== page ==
Donaldson's three-run homer lifts A's past Tribe

Donaldson's three-run homer lifts A's past Tribe

Donaldson's three-run homer lifts A's past Tribe
CLEVELAND -- Vivid, colorful tattoos adorn his arms. His thick, Australian accent is easy to notice.

Plenty about A's southpaw Travis Blackley stands out. His pitching on Wednesday, however, conformed to how the rest of Oakland's staff has fared recently. For the surging A's, that's a good thing.

Making a spot start, Blackley tossed 5 2/3 effective innings, continuing a trend of top-notch starting pitching, as the A's breezed to an 8-4 victory, the team's fifth in a row, beside Lake Erie.

Blackley didn't quite replicate the performances of lefties Brett Anderson and Tommy Milone, who held the Indians scoreless in seven and six frames, respectively, the two previous nights. He did, however, make it three straight wins in the series for the A's over the scuffling Tribe and 11 wins in their last 13 contests overall.

"I think starters get into a nice little competition with themselves," said A's skipper Bob Melvin. "'You set the bar and I want to raise it the next day.'"

Blackley limited Cleveland to two runs on three hits, yielding a pair of runs in the third, as the Tribe terminated its 24-inning scoreless streak and ensured that Oakland wouldn't toss a shutout for a fourth straight meeting. Trailing 2-0, the A's faced their first deficit since Friday.

That all changed with one swift, emphatic swing of the bat.

In the fourth inning, A's third baseman Josh Donaldson socked a hanging breaking ball off the roof of a concession stand that sits beyond the left-field wall at Progressive Field, a majestic three-run blast off Indians right-hander Corey Kluber. The 25-year-old is batting .357 (20-for-56) with 10 RBIs over his last 15 contests.

"He did a good job, got me to swing and miss a couple of times," Donaldson said. "And on that one, he hung me one and I was able to hit it."

From there, the A's cruised.

Oakland plated a run in the sixth after a series of defensive miscues by the Tribe. Catcher Derek Norris brought home right fielder Josh Reddick, who reached on an infield single, on a groundout to first baseman Matt LaPorta, who tagged the base and looked to second before throwing home to attempt to nab Reddick.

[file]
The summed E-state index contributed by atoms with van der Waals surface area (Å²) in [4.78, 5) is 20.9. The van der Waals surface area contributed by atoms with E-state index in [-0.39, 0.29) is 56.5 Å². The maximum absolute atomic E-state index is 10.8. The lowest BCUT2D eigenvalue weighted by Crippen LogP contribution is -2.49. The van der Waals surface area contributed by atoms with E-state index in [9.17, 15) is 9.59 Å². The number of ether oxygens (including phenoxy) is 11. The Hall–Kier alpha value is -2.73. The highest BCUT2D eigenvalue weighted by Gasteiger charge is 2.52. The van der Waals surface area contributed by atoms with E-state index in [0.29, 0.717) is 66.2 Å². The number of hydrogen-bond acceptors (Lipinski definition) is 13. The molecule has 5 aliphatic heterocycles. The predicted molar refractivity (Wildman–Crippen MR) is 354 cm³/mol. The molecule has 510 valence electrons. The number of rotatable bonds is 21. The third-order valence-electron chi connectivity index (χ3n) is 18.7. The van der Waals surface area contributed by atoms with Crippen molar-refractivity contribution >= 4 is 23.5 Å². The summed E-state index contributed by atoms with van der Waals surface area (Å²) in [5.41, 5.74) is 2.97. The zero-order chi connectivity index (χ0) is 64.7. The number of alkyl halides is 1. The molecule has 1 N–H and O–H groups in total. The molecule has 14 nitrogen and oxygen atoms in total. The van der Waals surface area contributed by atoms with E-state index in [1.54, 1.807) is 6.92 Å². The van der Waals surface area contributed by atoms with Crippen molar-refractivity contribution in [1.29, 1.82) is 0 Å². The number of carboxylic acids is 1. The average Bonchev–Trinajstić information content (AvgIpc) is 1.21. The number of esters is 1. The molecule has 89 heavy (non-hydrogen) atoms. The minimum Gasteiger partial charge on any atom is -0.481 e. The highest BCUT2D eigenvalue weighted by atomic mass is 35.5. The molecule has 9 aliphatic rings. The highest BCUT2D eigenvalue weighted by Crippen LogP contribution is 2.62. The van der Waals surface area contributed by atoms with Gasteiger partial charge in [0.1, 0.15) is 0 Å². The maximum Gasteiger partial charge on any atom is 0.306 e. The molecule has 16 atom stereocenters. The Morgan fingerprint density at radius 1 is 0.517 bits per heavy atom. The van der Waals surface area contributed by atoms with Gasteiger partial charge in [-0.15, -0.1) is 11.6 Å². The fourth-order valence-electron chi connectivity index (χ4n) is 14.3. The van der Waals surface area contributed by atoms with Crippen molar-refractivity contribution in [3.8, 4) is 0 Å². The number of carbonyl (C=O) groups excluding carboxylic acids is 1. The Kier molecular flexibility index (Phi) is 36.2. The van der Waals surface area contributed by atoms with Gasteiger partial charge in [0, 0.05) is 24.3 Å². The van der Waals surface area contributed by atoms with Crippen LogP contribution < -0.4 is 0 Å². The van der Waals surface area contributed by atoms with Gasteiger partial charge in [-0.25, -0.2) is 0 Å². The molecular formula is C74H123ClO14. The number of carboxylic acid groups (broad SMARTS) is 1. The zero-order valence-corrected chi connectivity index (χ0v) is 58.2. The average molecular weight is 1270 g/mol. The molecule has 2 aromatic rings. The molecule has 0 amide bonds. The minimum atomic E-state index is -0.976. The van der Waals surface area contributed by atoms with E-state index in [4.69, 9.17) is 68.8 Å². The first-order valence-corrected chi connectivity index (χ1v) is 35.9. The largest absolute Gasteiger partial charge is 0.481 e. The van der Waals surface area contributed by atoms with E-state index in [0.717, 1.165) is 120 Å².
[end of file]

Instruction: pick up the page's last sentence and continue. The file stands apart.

The A's added two more runs in the seventh with four hits off reliever Cody Allen and another pair in the ninth off setup man Vinnie Pestano.

"We're becoming better at that," Melvin said. "Early in the season, we'd score a couple runs and say, 'OK. Here you go, pitching staff.' It is nice to see. It seems like our at-bats get better as the game goes along. Those were key runs."

That proved to be plenty of backing for Blackley, who threw 92 pitches and walked two batters. He extended the franchise record to 25 consecutive games in which an A's starter has walked two or fewer. Oakland has compiled a 2.40 ERA over its last 13 affairs and has racked up a Major League-best 50-27 mark since June 2.

It doesn't seem to matter who the A's send out to take the hill every day. The starters appear to be feeding off of each strong outing.

"As much as we would like to point out our offense, those guys, they have a very good pitching staff," said Indians manager Manny Acta. "They're top three in the league and they're tough. We can see why they're playing the way they're playing."

It was Blackley's turn to shine on Wednesday, as he helped the A's to continue to persevere through a 50-game suspension of Bartolo Colon and various injuries.

"I made a few good pitches when I needed to," Blackley said. "As I always do, I tried to keep the team in the game and let us score. ... I was effectively wild today. I wasn't my usual location, location, location, but I'll take it."

Melvin wouldn't hint at whether Blackley would remain in the rotation or return to the bullpen. The 29-year-old native of Melbourne, Australia, has a slight preference, though in the end, he just wants to pitch.

"That's up in the air, isn't it?" Blackley said. "I have no idea. Whatever they need. That's all I can say. I like starting, but I like having a job."

Considering how he threw on Wednesday, he certainly fits in with the rest of Oakland's sizzling staff.

Zack Meisel is a reporter for Follow him on Twitter @zackmeisel. This story was not subject to the approval of Major League Baseball or its clubs.